TRAVEL DIARIES ✈ Jatiluwih Red Rice Terracess of Bali
Just wanted to share this wonderful day off the beaten path in the Jatiluwih terraces of Bali. Grace M. Tarjoto, a socially minded Filipina entrepreneur based in Bali was lovely enough to take us there!
THE STORY OF JATILUWIH RED RICE
Two decades ago, chemical engineer Grace Tarjoto and her husband Heru, an environmental and tool design engineer, visited Bali and decided to settle there. They chose Jatiluwih in Tabanan as their new home. Jatiluwih happens to be the center of red rice cultivation on the island.
Some local farmers recounted, in the 1970s, farmers in other areas had given up red rice farming, which yields harvest only once a year, because it was far less profitable than growing white rice harvested three times a year using seeds promoted by the goverment as part of the Green Revolution.
However Jatiluwih farmers’ devotion to their red rice stood them in good stead. When paddies throughout Bali were nearly destroyed by the brown planthopper pest hama wereng and had to be rescued by pesticide mass-sprayed from helicopters, the Jatiluwih red rice fields were hardly affected. Heru has a scientific explanation for this.
The Jatiluwih farmers succeeded in fighting hama wereng without resorting to chemical pesticides. Unlike other farmers, they had not eliminatred creatures regarded elswhwere as pests. The birds are free to catch the worms, the frogs eat the insects, the snakes eat the frogs, the eels help keep the soile fertile, and so on.
The Tarjotos realized the farmers were disadvantaged by selling red rice at the same price as white rice since they only harvested once a year. So Heru designed a mill which allowed the red rice to keep it’s red-gold husk while shedding all the unwanted dirt, making it a delicacy. They were then able to buy the rice at a higher price from the farmers, who were delighted at the improvement to their lives, and distribute the rice throughout the country.
It was a couple of hours drive to Jatiluwih, but the drive was pleasant and cool. Grace was such a gracious host buying us so many things to munch on a long the way! (So pinoy!) We also stopped by for some Sate Babi (pork sate) along the way to go with the lunch that she has prepared. We stopped by this corner at Warung Sate Plecing (if I am not mistaken) and the aroma was so delicious it made us all hungry!
We also saw this woman selling rambutan. How can we resist? They were so red and juicy! Our baon: beef chicharon & rambutan
Jatiluwih is just beautiful – the scenery is lush and green while the weather is nice and cool. The terraces look like miniature versions of the spectacular 2000 year old Banaue Rice Terraces in the Philippines – which is said to be the 8th wonder of the world & a UNESCO World Heritage Site & sadly List of World Heritage in Danger. (Click here to read more about Banaue Rice Terraces)
GOOD TO KNOW:
Foreign tourists visiting Jatiwulih are charged Rp10,000 (US$1.18) each to see the ricefields, and are issued with tickets printed by the regency government. According to this article & Grace’s comment on said article as of Dec 2011 (Grace is also the founder of Jatiluwih Organic Red Rice Association of Farmers) the Jatiluwih organization does not receive any percentage of the entry fee earnings. Despite their terraces being the main attraction for tourists to visit Jatiluwih.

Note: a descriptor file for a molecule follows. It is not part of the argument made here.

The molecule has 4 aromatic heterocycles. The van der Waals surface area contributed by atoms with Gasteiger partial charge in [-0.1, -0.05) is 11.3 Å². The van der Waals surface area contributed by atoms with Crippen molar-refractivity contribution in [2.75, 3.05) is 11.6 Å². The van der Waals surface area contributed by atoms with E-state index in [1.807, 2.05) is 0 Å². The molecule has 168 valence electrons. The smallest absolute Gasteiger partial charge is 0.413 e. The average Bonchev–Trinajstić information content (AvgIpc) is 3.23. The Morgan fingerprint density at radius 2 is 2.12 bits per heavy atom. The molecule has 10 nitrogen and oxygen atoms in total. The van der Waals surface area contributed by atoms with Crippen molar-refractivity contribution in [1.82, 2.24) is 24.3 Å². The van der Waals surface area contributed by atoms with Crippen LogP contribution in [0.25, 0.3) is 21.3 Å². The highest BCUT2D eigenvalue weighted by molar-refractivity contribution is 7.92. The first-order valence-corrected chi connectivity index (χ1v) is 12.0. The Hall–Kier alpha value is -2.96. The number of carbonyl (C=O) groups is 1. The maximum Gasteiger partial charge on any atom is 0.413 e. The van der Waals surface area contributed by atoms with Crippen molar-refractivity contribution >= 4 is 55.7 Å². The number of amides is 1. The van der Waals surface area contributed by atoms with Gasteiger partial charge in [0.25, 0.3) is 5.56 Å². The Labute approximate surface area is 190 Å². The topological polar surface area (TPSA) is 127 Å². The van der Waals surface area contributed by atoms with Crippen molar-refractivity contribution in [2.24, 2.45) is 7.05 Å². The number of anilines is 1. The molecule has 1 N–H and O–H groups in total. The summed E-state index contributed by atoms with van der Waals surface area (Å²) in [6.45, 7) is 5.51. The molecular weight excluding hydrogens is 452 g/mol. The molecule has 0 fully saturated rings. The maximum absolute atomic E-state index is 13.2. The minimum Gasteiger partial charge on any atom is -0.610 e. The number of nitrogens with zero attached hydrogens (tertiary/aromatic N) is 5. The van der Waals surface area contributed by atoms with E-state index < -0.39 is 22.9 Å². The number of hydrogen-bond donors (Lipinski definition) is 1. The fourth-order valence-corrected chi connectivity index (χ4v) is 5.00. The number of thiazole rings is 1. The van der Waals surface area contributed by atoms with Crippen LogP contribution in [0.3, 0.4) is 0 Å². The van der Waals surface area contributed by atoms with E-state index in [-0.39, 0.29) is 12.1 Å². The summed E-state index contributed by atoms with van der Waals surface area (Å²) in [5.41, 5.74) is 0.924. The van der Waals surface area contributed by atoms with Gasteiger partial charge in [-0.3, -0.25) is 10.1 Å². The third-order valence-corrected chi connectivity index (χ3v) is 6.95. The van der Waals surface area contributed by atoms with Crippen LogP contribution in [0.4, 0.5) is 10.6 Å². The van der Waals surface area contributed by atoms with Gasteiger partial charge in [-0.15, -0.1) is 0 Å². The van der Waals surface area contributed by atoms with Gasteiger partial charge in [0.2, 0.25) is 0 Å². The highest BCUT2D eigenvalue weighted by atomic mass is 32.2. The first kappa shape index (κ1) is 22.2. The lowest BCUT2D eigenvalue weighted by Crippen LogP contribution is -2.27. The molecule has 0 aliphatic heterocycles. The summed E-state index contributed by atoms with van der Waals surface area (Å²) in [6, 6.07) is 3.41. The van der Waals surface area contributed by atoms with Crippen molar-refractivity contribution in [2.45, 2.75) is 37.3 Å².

Lunch was a delicious healthy feast! Red Rice fried two ways (nasi goreng), both equally declicious,sauteed bans, fried tofu with pork sate. This rice’ taste and texture is so yummy that I almost forgot that I was eating healthy red rice!
We enjoyed lunch with Jatiluwih Red Rice TEA, which was prepared two ways: hot and iced. It’s my first time to encounter red rice tea. I absolutely love it’s fragrant nutty flavor. It’s another way to enjoy the many health benefits of red rice which is good for the following ailments:
- high blood pressure
- high cholesterol
After lunch Grace showed us the temple and the unspoilt natural spring that irrigates the Jatiluwih terraces.
We noticed these red plants around Jatiluwih. According to Grace the red color is the natural scarecrow of the terraces. How cool is that?
We most definitely enjoyed our time with Grace, her Japanese husband Pak Heru and their cute dog. We learned a lot about organic red rice and how enjoyable it can be. Normally TD and I are not really fans of red rice, however Jatiluwih Red Rice is different from all the other red rice I’ve tried. It tastes better, is more fragrant and the texture is better too. If you get a chance to try this rice I highly recommend it! I could never make TD eat red rice until I introduced him to Jatiluwih Red Rice.
We tried to visit the waterfalls that Grace is also developing but the dark rain clouds came and water came pouring down. I got to snap this picture of the mountains before it poured. Do you see the outline of the three south central Balinese mountains that are the backdrop of Gunung Sari village, Jatiluwih?More food! Corn bought from the side of the road on the way to the lake nearby. Sayang (too bad) it was raining and the view of the lake was gray.
Thanks again Tita Grace and Pak Heru for the wonderful day, the Jatiluwih Red Rice and Tea! I’m so happy we finally found red rice that we like! I am proud to have met a fellow Filipino making a difference by helping the Jatiluwih farmers continue their heritage & culture of organic farming by purchasing it at fair prices then bringing and marketing the health benefits of this special strain of red rice to other places around the world.
For you blog readers out there If you get a chance to visit Jatiluwih or to try its organic red rice – GO FOR IT! You will love it!
Click here to read why Jatiluwih red rice is called Food of the Gods and why the Jatiluwih paddy fields has been proposed as one of the world cultural heritage sites.